Have you noticed an increasing number of maps in mainstream media channels and on the internet over the past few years? I’ve seen maps pop up everywhere as a part of data visualization, data revolution, and open source technology movements. With the power of mapping transferring from a select group of trained cartographers to the hands of many, maps are showing up within news stories or often as the stories themselves in outlets like Atlantic Cities, Slate, The Guardian, Washington Post, and New York Times, among others.
I recently attended a session at the annual meeting of the Association of American Geographers (AAG) where geographer Kenneth Field spoke about this influx of maps in mainstream channels. While widespread public enthusiasm for maps seems like a good thing on the surface (especially for us geographers), Field was concerned. As professional geographers, we must care about quality, not just quantity. As he points out in his blog, while there have been some great maps created, there have also been some that are just plain embarrassing. And yet, the public eats them up.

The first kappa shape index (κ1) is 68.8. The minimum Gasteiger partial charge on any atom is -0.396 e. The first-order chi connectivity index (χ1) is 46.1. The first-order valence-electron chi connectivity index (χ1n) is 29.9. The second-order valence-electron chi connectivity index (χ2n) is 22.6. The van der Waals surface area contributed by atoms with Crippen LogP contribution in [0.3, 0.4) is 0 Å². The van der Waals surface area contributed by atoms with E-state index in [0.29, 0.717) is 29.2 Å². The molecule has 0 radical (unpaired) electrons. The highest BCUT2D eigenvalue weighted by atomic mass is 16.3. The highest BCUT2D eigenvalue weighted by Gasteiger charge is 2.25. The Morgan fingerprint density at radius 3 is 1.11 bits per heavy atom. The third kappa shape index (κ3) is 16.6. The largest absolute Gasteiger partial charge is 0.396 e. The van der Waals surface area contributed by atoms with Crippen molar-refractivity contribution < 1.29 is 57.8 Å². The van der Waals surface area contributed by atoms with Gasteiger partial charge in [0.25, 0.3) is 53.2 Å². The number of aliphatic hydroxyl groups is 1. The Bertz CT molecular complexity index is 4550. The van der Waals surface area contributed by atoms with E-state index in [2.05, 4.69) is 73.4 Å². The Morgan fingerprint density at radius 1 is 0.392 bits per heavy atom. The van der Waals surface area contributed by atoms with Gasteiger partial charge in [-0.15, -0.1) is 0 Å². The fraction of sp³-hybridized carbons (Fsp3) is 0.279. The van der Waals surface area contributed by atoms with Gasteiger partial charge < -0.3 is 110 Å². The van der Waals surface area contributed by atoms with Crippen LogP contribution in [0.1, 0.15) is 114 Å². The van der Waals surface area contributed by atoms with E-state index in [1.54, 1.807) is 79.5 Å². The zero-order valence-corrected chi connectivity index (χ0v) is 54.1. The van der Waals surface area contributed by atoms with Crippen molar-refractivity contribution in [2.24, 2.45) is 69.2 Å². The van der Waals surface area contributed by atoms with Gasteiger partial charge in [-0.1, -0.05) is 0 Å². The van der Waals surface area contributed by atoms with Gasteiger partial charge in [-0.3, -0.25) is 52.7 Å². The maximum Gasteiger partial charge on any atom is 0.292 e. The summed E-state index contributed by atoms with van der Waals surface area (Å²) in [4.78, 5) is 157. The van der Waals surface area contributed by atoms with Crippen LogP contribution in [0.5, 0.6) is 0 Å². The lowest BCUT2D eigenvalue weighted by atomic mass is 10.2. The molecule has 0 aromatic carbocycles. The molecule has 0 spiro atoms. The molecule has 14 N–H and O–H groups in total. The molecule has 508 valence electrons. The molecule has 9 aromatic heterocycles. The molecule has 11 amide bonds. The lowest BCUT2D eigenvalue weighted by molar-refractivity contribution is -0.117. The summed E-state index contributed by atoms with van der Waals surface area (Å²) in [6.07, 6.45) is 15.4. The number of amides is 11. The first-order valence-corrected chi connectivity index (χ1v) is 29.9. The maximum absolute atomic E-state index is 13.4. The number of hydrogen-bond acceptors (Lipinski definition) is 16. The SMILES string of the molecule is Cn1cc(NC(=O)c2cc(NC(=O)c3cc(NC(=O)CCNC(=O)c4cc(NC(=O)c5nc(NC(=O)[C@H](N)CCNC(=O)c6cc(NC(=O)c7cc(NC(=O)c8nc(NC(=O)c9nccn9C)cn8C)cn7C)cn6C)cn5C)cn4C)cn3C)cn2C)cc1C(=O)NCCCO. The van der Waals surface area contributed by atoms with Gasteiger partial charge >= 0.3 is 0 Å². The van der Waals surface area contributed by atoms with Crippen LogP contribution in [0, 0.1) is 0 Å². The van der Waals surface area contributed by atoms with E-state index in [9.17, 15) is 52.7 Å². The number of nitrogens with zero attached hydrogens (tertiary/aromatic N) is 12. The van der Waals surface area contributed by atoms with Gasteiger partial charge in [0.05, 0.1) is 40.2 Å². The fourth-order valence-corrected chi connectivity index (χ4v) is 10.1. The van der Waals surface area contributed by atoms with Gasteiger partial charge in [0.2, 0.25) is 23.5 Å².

The most recent tragic example to make its way around social media is the below map by NBC Nightly News.
One of its biggest problems (though there are many) is that this stacked area chart clipped to a map of the United States implies that the numbers vary based on location, when in fact the numbers are for the U.S. as a whole. Luckily, most people recognized its flaws and for those who did not, experts like Field and Nathan Yau of FlowingData were able to bring to light the many shortcomings of this “weird stacked area map thing,” as Yau called it.
Do you ever question the veracity of the maps you see or wonder about the credentials of the people who made them? People with no cartographic knowledge are making maps (often really bad ones) and those maps are what the public often willingly consumes. If the demand is there, the maps will keep coming. So let’s challenge ourselves to change the nature of that demand by being critical about the information we consume and promote.
If you want to learn more about good map design from an expert, check out Field’s daily posts. He showcases great maps and explains exactly why the maps are great. Happy reading.